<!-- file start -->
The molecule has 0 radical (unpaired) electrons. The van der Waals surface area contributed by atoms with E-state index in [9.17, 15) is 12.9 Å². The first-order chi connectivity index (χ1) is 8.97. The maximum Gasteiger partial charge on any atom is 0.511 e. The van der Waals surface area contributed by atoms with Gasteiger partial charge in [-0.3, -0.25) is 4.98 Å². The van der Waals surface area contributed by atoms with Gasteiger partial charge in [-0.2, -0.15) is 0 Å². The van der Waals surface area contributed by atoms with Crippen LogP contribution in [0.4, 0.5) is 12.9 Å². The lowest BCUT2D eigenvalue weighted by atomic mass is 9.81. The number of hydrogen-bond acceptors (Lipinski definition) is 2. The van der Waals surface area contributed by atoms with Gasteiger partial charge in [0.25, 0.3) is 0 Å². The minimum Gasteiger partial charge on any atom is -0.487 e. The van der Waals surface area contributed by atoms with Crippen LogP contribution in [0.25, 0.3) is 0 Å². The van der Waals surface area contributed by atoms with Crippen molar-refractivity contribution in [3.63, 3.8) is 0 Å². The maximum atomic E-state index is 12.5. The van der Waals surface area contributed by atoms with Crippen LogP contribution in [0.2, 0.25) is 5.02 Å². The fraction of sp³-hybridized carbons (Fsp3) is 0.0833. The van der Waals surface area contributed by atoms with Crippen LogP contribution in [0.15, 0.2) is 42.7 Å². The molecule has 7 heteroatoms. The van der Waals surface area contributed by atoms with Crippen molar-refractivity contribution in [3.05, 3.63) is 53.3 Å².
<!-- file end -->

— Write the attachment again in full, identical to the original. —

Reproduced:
The molecule has 0 radical (unpaired) electrons. The van der Waals surface area contributed by atoms with E-state index in [9.17, 15) is 12.9 Å². The first-order chi connectivity index (χ1) is 8.97. The maximum Gasteiger partial charge on any atom is 0.511 e. The van der Waals surface area contributed by atoms with Gasteiger partial charge in [-0.3, -0.25) is 4.98 Å². The van der Waals surface area contributed by atoms with Gasteiger partial charge in [-0.2, -0.15) is 0 Å². The van der Waals surface area contributed by atoms with Crippen LogP contribution in [0.4, 0.5) is 12.9 Å². The lowest BCUT2D eigenvalue weighted by atomic mass is 9.81. The number of hydrogen-bond acceptors (Lipinski definition) is 2. The van der Waals surface area contributed by atoms with Gasteiger partial charge in [0.25, 0.3) is 0 Å². The minimum Gasteiger partial charge on any atom is -0.487 e. The van der Waals surface area contributed by atoms with Crippen LogP contribution in [0.25, 0.3) is 0 Å². The van der Waals surface area contributed by atoms with Crippen molar-refractivity contribution in [3.63, 3.8) is 0 Å². The maximum atomic E-state index is 12.5. The van der Waals surface area contributed by atoms with Crippen LogP contribution in [0.2, 0.25) is 5.02 Å². The fraction of sp³-hybridized carbons (Fsp3) is 0.0833. The van der Waals surface area contributed by atoms with Crippen LogP contribution in [0.15, 0.2) is 42.7 Å². The molecule has 7 heteroatoms. The van der Waals surface area contributed by atoms with Crippen molar-refractivity contribution in [3.05, 3.63) is 53.3 Å².